Tom Wheeler is known more as a lobbyist for cable and wireless industries; he had played a decisive role in every telecommunication policy and innovations in the last three decades. However none of his earlier stints in various capacities have evoked more interest than his tenure as the Chairman of the Federal Communication Commission.
The last few months Mr. Wheeler’s utopian guidelines for net neutrality, a concept where users should have equal access to any legal online content, has become a butt for criticism. There are more than 3.7 million comments which have been made and many argue that Mr. Wheeler’s plan does not go too far to protect an open internet.
Mr. Wheeler’s long history as a lobbyist or investor in different companies which he seeks to regulate has been one of the reasons for a lot of criticism. After completing a year in the job, it can be safely said that he has established himself as a formidable opponent to the industries he represented.
A fierce debate rages about the future of the open internet and the impact on the online experience if the Federal Communications Commission changed the rules. Mr. Wheeler makes his presence felt and its effects can be seen all around. He along with the Justice Department’s antitrust division put a spoke in the proposed merger of Sprint and T-Mobile, the third- and fourth-largest cellphone companies and it culminated with Sprint’s parent, SoftBank, to abandon the deal. Mr. Wheeler has strongly hinted that mobile broadband will be subject to the same regulations as wired broad band.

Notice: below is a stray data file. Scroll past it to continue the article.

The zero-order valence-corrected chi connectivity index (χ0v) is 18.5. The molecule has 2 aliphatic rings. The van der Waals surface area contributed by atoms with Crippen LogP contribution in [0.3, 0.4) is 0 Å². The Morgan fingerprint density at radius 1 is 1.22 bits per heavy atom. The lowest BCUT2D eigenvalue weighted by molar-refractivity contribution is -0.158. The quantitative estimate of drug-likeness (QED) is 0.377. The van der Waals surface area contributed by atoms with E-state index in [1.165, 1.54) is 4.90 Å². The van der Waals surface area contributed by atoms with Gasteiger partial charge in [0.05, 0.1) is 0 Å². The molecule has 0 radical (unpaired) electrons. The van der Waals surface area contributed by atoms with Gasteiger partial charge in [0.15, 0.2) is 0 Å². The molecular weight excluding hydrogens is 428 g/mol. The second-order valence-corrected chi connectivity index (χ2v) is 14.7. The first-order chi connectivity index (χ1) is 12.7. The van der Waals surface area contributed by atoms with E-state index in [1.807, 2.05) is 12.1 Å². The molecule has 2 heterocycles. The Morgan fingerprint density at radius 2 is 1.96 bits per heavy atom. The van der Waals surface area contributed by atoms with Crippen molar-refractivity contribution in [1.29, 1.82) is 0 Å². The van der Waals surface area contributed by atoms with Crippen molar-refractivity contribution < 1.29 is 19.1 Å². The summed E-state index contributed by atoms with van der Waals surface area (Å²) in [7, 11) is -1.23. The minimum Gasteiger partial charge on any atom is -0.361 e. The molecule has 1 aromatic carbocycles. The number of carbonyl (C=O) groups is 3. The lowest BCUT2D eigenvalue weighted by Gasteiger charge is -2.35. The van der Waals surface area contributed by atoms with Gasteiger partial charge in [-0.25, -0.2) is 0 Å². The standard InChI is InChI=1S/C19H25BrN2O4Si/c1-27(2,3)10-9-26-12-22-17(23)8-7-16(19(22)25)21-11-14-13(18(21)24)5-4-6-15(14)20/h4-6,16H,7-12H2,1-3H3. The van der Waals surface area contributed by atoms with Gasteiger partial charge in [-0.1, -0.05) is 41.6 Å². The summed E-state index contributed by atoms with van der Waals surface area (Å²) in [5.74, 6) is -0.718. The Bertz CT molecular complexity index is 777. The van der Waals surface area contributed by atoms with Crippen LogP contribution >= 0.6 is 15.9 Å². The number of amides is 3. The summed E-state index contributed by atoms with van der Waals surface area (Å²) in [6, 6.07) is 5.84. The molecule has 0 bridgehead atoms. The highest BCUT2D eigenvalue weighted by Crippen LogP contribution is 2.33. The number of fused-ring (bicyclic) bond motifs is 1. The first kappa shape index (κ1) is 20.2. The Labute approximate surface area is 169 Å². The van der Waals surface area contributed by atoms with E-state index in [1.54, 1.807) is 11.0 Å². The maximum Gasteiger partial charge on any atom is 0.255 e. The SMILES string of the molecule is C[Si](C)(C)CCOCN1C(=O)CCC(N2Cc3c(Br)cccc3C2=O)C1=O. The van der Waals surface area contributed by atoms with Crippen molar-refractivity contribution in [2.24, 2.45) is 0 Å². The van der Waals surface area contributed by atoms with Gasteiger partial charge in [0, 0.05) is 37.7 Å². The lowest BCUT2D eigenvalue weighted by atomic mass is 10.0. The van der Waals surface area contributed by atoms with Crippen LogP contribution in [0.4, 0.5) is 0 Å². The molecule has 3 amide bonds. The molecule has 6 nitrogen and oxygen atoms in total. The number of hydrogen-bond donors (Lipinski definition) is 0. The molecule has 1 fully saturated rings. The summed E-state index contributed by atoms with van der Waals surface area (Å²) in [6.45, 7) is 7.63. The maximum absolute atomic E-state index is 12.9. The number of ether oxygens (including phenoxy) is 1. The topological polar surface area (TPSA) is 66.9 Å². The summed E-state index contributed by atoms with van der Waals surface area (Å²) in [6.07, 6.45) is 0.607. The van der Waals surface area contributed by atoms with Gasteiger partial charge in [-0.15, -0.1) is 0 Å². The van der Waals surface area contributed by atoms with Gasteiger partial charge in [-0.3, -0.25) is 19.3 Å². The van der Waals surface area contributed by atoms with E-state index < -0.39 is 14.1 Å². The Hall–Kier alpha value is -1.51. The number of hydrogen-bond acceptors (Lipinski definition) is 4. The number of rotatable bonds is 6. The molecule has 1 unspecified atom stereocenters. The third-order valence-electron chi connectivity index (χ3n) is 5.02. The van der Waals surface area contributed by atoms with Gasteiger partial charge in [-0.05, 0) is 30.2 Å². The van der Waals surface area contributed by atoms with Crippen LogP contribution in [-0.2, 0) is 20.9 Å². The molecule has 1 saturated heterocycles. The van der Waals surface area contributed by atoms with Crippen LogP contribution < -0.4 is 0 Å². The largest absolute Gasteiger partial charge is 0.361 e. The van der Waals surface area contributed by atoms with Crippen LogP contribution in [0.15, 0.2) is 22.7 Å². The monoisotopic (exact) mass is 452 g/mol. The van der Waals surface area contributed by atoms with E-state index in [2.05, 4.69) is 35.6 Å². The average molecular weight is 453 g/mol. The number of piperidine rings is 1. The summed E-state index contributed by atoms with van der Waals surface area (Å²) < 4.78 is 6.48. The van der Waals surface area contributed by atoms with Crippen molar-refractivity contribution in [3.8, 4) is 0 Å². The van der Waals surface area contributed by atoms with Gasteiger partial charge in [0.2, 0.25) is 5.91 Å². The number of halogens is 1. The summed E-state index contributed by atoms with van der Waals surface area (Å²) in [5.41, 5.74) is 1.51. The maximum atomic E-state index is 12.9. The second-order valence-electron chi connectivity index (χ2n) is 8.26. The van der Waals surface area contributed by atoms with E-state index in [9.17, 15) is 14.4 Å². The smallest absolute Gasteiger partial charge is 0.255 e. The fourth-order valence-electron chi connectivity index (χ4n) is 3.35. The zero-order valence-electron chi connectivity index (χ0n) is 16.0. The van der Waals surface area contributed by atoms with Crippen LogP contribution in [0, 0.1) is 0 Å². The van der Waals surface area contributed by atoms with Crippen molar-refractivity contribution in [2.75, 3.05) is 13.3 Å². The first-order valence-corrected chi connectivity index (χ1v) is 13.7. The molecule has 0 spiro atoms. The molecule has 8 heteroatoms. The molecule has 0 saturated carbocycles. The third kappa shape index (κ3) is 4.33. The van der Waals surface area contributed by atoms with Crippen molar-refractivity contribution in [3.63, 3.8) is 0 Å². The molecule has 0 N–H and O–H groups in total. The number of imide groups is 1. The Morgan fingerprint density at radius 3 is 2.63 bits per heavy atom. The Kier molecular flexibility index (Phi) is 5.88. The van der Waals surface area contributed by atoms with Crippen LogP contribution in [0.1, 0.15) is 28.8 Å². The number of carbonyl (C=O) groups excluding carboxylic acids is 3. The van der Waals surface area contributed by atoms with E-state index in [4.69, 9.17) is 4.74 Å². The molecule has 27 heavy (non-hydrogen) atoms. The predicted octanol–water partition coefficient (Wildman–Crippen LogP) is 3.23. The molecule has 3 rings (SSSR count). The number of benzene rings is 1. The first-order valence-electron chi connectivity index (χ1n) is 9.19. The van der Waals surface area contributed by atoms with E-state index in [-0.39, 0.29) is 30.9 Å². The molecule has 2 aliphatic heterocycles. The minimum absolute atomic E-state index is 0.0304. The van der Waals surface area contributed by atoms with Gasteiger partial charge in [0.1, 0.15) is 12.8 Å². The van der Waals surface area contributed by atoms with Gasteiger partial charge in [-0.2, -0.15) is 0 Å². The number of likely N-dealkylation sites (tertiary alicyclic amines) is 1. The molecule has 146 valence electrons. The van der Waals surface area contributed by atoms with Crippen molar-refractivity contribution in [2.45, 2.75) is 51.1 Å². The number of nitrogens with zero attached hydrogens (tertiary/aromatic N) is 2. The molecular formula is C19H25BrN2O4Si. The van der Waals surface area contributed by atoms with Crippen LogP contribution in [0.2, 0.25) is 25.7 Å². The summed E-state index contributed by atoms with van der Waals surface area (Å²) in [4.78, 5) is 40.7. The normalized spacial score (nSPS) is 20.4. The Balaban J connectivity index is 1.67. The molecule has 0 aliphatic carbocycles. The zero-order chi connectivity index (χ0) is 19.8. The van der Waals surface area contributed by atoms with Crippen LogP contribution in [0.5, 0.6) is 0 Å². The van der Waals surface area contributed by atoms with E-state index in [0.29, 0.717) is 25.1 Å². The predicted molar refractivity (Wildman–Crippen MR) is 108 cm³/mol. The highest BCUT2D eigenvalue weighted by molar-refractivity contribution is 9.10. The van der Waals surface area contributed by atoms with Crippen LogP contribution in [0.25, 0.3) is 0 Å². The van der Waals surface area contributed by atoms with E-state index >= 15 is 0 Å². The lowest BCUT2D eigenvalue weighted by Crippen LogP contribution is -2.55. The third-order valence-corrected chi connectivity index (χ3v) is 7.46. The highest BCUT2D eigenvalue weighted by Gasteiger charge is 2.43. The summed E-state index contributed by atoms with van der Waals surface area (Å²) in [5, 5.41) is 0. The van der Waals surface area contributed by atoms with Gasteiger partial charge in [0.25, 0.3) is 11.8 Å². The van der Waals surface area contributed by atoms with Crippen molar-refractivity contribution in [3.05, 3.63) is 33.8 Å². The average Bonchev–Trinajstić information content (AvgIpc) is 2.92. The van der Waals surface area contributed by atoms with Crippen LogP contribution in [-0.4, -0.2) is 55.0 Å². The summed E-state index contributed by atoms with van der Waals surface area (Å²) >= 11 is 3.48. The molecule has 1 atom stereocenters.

Mr. Wheeler, 68, said in an interview last week “Sitting on the other side of the desk in this office is really a fascinating experience. I used to come into this office, and I was cocksure. ‘This is the answer; what’s important is what’s needed for my client.’ But as I’ve said many times, I have an entirely different client now.”
Mr. Wheeler looks every bit the lobbyist with towering height; he is so tall that he leans backwards. Graduating from Ohio State University, he worked on the 1968 Senate campaign for John J. Gilligan in Ohio. He helped to pass the 1984 Cable Act, an Act which largely deregulated the cable industry. He pushed through the 1996 Telecommunications Act which was to replace the archaic 1934 Communications Act while at the helm of the wireless association. He was pivotal in getting the cable industry behind the creation of C-SPAN and also gave weight to the E-Rate program, which provided funding for advanced telecommunications connections for schools and libraries.